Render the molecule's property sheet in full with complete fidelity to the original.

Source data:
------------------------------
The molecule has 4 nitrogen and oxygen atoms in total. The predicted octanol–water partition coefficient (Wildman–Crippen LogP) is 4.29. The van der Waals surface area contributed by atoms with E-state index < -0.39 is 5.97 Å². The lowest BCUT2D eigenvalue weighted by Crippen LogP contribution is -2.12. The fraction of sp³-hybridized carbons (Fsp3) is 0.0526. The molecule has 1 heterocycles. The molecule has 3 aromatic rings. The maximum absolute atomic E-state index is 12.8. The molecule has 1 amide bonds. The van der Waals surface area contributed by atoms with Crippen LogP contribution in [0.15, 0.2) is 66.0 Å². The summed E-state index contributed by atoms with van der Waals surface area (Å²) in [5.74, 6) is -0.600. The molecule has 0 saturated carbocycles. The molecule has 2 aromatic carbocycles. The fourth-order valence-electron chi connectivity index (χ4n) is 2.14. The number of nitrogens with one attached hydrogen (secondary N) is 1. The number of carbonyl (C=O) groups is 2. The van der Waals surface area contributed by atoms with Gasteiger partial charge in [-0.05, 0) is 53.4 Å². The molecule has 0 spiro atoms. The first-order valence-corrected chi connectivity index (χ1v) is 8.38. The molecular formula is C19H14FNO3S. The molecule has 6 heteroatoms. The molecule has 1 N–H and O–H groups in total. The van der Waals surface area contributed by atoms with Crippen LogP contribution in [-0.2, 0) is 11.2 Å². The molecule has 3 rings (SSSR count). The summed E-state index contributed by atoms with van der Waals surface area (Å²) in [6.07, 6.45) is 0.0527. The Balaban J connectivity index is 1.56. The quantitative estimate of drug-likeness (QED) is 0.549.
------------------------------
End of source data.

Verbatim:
The molecule has 4 nitrogen and oxygen atoms in total. The predicted octanol–water partition coefficient (Wildman–Crippen LogP) is 4.29. The van der Waals surface area contributed by atoms with E-state index < -0.39 is 5.97 Å². The lowest BCUT2D eigenvalue weighted by Crippen LogP contribution is -2.12. The fraction of sp³-hybridized carbons (Fsp3) is 0.0526. The molecule has 1 heterocycles. The molecule has 3 aromatic rings. The maximum absolute atomic E-state index is 12.8. The molecule has 1 amide bonds. The van der Waals surface area contributed by atoms with Crippen LogP contribution in [0.15, 0.2) is 66.0 Å². The summed E-state index contributed by atoms with van der Waals surface area (Å²) in [5.74, 6) is -0.600. The molecule has 0 saturated carbocycles. The molecule has 2 aromatic carbocycles. The fourth-order valence-electron chi connectivity index (χ4n) is 2.14. The number of nitrogens with one attached hydrogen (secondary N) is 1. The number of carbonyl (C=O) groups is 2. The van der Waals surface area contributed by atoms with Gasteiger partial charge in [-0.05, 0) is 53.4 Å². The molecule has 0 spiro atoms. The first-order valence-corrected chi connectivity index (χ1v) is 8.38. The molecular formula is C19H14FNO3S. The molecule has 6 heteroatoms. The molecule has 1 N–H and O–H groups in total. The van der Waals surface area contributed by atoms with Crippen LogP contribution in [-0.2, 0) is 11.2 Å². The molecule has 3 rings (SSSR count). The summed E-state index contributed by atoms with van der Waals surface area (Å²) in [6.07, 6.45) is 0.0527. The Balaban J connectivity index is 1.56. The quantitative estimate of drug-likeness (QED) is 0.549.